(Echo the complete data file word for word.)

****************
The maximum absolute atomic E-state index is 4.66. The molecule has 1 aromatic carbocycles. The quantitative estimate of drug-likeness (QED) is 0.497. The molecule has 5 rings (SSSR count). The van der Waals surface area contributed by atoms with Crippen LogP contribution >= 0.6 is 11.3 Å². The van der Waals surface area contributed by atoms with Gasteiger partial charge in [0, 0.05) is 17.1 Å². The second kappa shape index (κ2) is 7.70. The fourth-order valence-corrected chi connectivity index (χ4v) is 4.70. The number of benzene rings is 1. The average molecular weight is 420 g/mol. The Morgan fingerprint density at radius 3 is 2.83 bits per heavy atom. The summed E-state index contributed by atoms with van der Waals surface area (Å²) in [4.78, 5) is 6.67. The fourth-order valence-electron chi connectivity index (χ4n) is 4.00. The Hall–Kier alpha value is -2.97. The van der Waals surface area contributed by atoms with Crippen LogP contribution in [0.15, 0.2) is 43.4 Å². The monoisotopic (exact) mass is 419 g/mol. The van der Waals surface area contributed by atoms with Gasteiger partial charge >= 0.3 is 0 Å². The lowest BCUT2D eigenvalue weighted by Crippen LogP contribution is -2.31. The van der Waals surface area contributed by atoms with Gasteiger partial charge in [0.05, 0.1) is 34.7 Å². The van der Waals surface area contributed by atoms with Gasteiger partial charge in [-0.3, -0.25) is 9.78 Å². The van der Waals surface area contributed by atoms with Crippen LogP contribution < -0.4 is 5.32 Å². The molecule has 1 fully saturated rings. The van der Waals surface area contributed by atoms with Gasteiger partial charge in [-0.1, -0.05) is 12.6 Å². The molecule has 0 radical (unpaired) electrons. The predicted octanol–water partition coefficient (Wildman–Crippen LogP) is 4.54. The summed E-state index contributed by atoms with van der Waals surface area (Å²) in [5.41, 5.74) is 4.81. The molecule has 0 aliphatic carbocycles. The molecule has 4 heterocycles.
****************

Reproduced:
The maximum absolute atomic E-state index is 4.66. The molecule has 1 aromatic carbocycles. The quantitative estimate of drug-likeness (QED) is 0.497. The molecule has 5 rings (SSSR count). The van der Waals surface area contributed by atoms with Crippen LogP contribution >= 0.6 is 11.3 Å². The van der Waals surface area contributed by atoms with Gasteiger partial charge in [0, 0.05) is 17.1 Å². The second kappa shape index (κ2) is 7.70. The fourth-order valence-corrected chi connectivity index (χ4v) is 4.70. The number of benzene rings is 1. The average molecular weight is 420 g/mol. The Morgan fingerprint density at radius 3 is 2.83 bits per heavy atom. The summed E-state index contributed by atoms with van der Waals surface area (Å²) in [4.78, 5) is 6.67. The fourth-order valence-electron chi connectivity index (χ4n) is 4.00. The Hall–Kier alpha value is -2.97. The van der Waals surface area contributed by atoms with Crippen LogP contribution in [0.15, 0.2) is 43.4 Å². The monoisotopic (exact) mass is 419 g/mol. The van der Waals surface area contributed by atoms with Gasteiger partial charge >= 0.3 is 0 Å². The lowest BCUT2D eigenvalue weighted by Crippen LogP contribution is -2.31. The van der Waals surface area contributed by atoms with Gasteiger partial charge in [0.05, 0.1) is 34.7 Å². The van der Waals surface area contributed by atoms with Gasteiger partial charge in [-0.3, -0.25) is 9.78 Å². The van der Waals surface area contributed by atoms with Crippen LogP contribution < -0.4 is 5.32 Å². The molecule has 1 fully saturated rings. The van der Waals surface area contributed by atoms with Gasteiger partial charge in [-0.1, -0.05) is 12.6 Å². The molecule has 0 radical (unpaired) electrons. The predicted octanol–water partition coefficient (Wildman–Crippen LogP) is 4.54. The summed E-state index contributed by atoms with van der Waals surface area (Å²) in [5.41, 5.74) is 4.81. The molecule has 0 aliphatic carbocycles. The molecule has 4 heterocycles.